Frontiers Science Hero: Alex Hansen from Frontiers on Vimeo.
Prof. Alex Hansen has always been fascinated with problems. “As you get older you begin to find out that problems are wonderful,” he said. “You do not have to look into the galaxy to look for problems; you can see them right in front of you. I feel, quite literally, down to earth with my field of research.”
Prof. Hansen earned his Ph.D. from Cornell University in 1986. He has been professor of physics at the Norwegian University of Science and Technology in Trondheim, Norway from 1994. Hansen is member of the Norwegian Academy of Science and Letters, the Royal Norwegian Society of Science and Letters and the Norwegian Academy of Technical Sciences. He was awarded an honorary doctorate (Dr. h. c.) by the University of Rennes in 2009. Hansen has chaired the Commission on Computational Physics (C20, of IUPAP) and acts as a vice president for the International Union of Pure and Applied Physics. He is also the Field Chief Editor for Frontiers in Physics.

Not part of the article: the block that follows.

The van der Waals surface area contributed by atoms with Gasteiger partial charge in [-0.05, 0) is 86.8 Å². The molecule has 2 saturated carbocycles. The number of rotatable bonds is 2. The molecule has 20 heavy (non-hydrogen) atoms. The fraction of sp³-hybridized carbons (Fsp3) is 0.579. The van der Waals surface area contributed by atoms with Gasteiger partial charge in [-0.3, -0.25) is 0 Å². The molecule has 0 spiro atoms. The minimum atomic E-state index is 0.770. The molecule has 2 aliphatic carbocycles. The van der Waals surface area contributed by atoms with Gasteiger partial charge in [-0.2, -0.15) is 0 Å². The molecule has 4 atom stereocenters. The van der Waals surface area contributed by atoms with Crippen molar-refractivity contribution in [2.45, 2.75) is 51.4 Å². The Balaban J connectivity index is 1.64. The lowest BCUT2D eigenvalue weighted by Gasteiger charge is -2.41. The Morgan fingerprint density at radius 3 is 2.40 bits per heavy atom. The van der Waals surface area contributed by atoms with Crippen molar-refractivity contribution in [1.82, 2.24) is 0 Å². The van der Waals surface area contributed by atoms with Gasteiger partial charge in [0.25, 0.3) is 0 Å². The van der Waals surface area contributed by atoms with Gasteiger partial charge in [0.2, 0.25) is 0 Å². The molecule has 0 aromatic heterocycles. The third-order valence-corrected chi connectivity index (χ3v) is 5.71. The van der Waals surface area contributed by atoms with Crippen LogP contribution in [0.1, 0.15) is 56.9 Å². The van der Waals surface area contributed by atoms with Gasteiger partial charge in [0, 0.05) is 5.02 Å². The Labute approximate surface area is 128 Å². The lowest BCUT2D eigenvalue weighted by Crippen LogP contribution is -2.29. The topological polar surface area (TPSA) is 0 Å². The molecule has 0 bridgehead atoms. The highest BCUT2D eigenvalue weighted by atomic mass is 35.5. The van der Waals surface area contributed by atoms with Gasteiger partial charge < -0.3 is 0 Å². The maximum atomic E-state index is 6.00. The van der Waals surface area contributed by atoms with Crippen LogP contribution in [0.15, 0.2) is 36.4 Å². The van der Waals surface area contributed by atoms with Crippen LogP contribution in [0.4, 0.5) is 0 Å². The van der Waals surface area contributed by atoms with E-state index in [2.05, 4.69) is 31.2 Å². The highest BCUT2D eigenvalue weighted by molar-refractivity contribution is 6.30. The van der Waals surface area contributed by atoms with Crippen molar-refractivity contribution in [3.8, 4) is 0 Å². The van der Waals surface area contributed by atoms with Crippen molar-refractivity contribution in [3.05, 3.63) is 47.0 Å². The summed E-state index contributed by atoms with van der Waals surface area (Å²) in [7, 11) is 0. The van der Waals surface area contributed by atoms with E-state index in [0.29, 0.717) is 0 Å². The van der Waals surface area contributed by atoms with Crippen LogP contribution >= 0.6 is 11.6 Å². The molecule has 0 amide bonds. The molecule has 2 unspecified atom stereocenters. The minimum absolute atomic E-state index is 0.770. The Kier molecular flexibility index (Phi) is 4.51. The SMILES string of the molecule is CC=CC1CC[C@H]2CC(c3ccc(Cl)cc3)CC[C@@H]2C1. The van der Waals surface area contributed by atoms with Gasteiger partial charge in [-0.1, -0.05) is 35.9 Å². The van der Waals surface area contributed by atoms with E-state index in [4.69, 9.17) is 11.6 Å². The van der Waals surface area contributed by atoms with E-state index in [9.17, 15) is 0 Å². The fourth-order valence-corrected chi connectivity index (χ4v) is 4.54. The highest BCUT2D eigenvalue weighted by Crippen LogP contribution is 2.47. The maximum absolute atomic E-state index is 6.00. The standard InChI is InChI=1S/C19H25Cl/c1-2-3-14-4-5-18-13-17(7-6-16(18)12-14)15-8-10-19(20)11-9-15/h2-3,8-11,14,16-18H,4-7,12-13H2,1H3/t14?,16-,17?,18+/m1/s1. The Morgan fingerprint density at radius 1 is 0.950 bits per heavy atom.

Without his curiosity Hansen would not be where he is now. Without curiosity the world would be, in his words, “terrible”. His research and need to discover has been fueled by his admiration of science heroes. “You read about the science heroes who went out to discover, and suddenly had a moment where they understood something no one else did. Those are my kind of heroes,” Hansen admitted.
Surface, sound and liquid
For Hansen the problems lie right in front of every person’s eyes. His scientific discoveries and research focused on the most simple every day aspects we tend to oversee. Everyone has had a paper in their hands, tore it apart and threw it in the bin without having given it any second thoughts. The most meaningless actions for us are the most meaningful for Hansen’s research.